hints the time zone offset to use, use`0`

for UTC. The hint is ignored in the following cases: if`tz_offset_s`

is not an integral number of minutes and its magnitude not in the range permitted by the standard, if`add_span t (Span.of_int_s tz_offset_s)`

is`None`

(the resulting timestamp rendering would not be RFC 3339 compliant). If either the hint is ignored or`tz_offset_s`

is unspecified then the unknown local offset convention is used to render the time zone component.`frac_s`

, clipped to the range [`0`

;`12`

] specifies that exactly`frac_s`

decimal digits of the fractional second of`t`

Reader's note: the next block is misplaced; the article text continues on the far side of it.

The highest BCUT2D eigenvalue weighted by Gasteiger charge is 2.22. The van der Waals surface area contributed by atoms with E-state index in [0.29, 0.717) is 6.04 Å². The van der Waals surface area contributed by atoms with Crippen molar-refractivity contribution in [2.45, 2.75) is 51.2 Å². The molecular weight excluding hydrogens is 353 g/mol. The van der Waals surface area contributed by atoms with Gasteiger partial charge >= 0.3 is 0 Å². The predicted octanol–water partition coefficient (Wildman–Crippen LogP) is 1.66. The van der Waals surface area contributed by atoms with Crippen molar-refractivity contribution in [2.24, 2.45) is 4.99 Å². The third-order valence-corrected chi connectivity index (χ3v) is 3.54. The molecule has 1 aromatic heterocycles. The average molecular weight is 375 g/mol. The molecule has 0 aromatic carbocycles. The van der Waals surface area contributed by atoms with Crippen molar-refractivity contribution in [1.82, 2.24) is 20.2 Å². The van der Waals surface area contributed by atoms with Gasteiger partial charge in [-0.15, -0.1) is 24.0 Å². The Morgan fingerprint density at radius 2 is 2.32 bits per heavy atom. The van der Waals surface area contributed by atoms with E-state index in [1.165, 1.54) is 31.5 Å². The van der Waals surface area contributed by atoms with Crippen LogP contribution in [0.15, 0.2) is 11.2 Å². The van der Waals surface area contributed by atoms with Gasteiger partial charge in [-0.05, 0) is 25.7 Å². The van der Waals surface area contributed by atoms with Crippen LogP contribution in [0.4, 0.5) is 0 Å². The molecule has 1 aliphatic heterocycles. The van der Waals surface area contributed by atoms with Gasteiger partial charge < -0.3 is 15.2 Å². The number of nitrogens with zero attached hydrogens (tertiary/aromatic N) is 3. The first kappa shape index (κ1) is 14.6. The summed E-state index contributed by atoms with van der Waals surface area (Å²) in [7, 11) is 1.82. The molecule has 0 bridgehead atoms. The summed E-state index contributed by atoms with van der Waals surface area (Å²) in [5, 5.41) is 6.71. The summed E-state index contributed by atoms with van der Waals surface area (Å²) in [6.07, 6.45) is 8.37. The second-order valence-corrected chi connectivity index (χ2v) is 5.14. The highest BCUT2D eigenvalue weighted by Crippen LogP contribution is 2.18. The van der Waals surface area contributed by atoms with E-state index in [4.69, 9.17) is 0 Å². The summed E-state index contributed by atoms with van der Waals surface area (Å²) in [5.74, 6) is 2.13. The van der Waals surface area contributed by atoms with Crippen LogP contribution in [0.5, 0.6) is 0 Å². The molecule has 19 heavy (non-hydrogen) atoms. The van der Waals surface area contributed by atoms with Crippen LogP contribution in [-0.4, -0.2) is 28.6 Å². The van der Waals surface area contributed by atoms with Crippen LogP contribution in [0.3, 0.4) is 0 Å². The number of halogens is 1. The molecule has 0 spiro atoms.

are rendered (defaults to`0`

).`space`

if`true`

the date and time separator is a space rather than a`'T'`

(not recommended but may be allowed by the protocol you are dealing with, defaults to`false`

).

`val pp_rfc3339 : ?space:bool ‑> ?frac_s:int ‑> ?tz_offset_s:tz_offset_s ‑> unit ‑> Format.formatter ‑> t ‑> unit`

`pp_rfc3339 ?space ?frac_s ?tz_offset_s () ppf t`

is
`Format.fprintf ppf "%s" (to_rfc3339 ?space ?frac_s ?tz_offset_s t)`

.

`val pp_human : ?frac_s:int ‑> ?tz_offset_s:tz_offset_s ‑> unit ‑> Format.formatter ‑> t ‑> unit`

`pp_human ~frac_s ~tz_offset_s () ppf t`

prints an unspecified, human
readable, locale-independent, representation of `t`

with:

`tz_offset_s`

hints the time zone offset to use. The hint is ignored in the following cases: if`tz_offset_s`

is not an integral number of minutes and its magnitude not in the range permitted by the standard, if`add_span t (Span.of_int_s tz_offset_s)`

is`None`

. If either the hint is ignored or`tz_offset_s`